Citing the need for more supervision, a Burbank Police captain has
taken over day-to-day management of the Burbank Animal Shelter, at
least for a little while.
Capt. Gordon Bowers will spend most of his time there for a few
weeks while other police captains cover his duties at the department,
“I became aware of a number of administrative inefficiencies,
which I felt needed attention,” Bowers said.
As captain of the department’s Special Operations Division, Bowers
oversees the shelter. But this is the first time since the
resignation of longtime shelter Supt. Fred DeLange a year ago that
Bowers has worked daily at the shelter. DeLange went on to work for
the Glendale Humane Society, which at the time was being investigated
for employee embezzlement and euthanizing cats without authorization.
The city has not filled the Burbank spot since his departure.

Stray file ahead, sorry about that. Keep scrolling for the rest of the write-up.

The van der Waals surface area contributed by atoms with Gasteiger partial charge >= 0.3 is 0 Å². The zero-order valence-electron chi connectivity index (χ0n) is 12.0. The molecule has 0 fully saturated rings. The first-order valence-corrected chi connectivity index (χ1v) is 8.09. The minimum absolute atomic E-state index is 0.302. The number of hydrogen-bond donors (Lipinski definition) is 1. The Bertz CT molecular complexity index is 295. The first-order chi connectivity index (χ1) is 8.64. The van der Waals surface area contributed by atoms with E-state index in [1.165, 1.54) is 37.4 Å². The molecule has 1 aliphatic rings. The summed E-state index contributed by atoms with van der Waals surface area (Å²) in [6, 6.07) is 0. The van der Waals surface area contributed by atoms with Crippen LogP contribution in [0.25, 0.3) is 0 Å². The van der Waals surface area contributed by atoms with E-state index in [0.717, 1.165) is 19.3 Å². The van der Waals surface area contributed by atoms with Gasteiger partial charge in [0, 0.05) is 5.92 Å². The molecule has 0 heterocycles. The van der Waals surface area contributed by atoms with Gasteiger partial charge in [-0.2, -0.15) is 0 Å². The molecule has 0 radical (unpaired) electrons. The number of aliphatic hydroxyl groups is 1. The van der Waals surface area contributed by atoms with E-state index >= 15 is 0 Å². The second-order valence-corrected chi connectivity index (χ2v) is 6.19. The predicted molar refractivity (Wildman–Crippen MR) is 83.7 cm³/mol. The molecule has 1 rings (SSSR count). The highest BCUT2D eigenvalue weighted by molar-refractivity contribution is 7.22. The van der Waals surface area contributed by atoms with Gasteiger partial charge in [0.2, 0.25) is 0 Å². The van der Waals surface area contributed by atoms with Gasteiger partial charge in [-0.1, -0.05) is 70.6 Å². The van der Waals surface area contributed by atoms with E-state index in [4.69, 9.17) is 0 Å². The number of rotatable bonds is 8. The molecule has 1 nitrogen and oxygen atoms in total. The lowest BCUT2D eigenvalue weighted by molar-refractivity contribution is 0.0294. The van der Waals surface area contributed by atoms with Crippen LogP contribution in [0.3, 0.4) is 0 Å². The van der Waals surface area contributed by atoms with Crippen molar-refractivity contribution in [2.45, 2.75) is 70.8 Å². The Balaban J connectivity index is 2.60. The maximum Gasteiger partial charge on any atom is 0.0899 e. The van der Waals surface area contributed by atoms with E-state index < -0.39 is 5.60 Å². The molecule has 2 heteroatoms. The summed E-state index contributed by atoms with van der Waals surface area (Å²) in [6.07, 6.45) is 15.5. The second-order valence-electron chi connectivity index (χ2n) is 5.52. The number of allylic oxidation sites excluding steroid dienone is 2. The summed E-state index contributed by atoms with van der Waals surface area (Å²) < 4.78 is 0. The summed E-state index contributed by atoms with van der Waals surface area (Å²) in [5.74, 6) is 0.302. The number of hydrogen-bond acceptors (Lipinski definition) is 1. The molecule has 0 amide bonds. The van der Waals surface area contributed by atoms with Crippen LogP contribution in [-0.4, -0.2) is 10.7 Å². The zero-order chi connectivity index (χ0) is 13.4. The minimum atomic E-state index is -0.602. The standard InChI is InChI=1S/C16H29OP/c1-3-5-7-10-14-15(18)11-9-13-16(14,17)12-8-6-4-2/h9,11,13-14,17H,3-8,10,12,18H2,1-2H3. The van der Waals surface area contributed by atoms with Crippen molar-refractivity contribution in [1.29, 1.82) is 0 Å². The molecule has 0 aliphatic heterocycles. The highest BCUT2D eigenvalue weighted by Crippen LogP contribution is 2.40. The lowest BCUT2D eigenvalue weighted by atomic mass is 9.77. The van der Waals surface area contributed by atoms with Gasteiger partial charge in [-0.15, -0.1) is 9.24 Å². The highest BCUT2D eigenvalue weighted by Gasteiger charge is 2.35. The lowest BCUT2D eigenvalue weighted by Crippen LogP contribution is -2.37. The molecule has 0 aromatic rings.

In lieu of a full-time superinten- dent, veteran animal-control
officers Claudia Madrid and Florante Pagador have rotated
Bowers said the inefficiencies involved duplication of documents
and an archaic record-keeping system. He also said without a
full-time supervisor, the workload on Pagador and Madrid is
Bowers said animal care was not affected because of the
Management Services Director John Nicoll said although there was
some outside interest in the superintendent spot, no one was
qualified to run a shelter of Burbank’s size.
The shelter has 50 dog kennels and space for about 30 cats, which
are cared for by six animal-control officers, two kennel assistants
and a clerk.
Officials are looking to further loosen the superintendent’s job
experience requirements to allow for someone with management
experience but less animal shelter knowledge, Bowers said.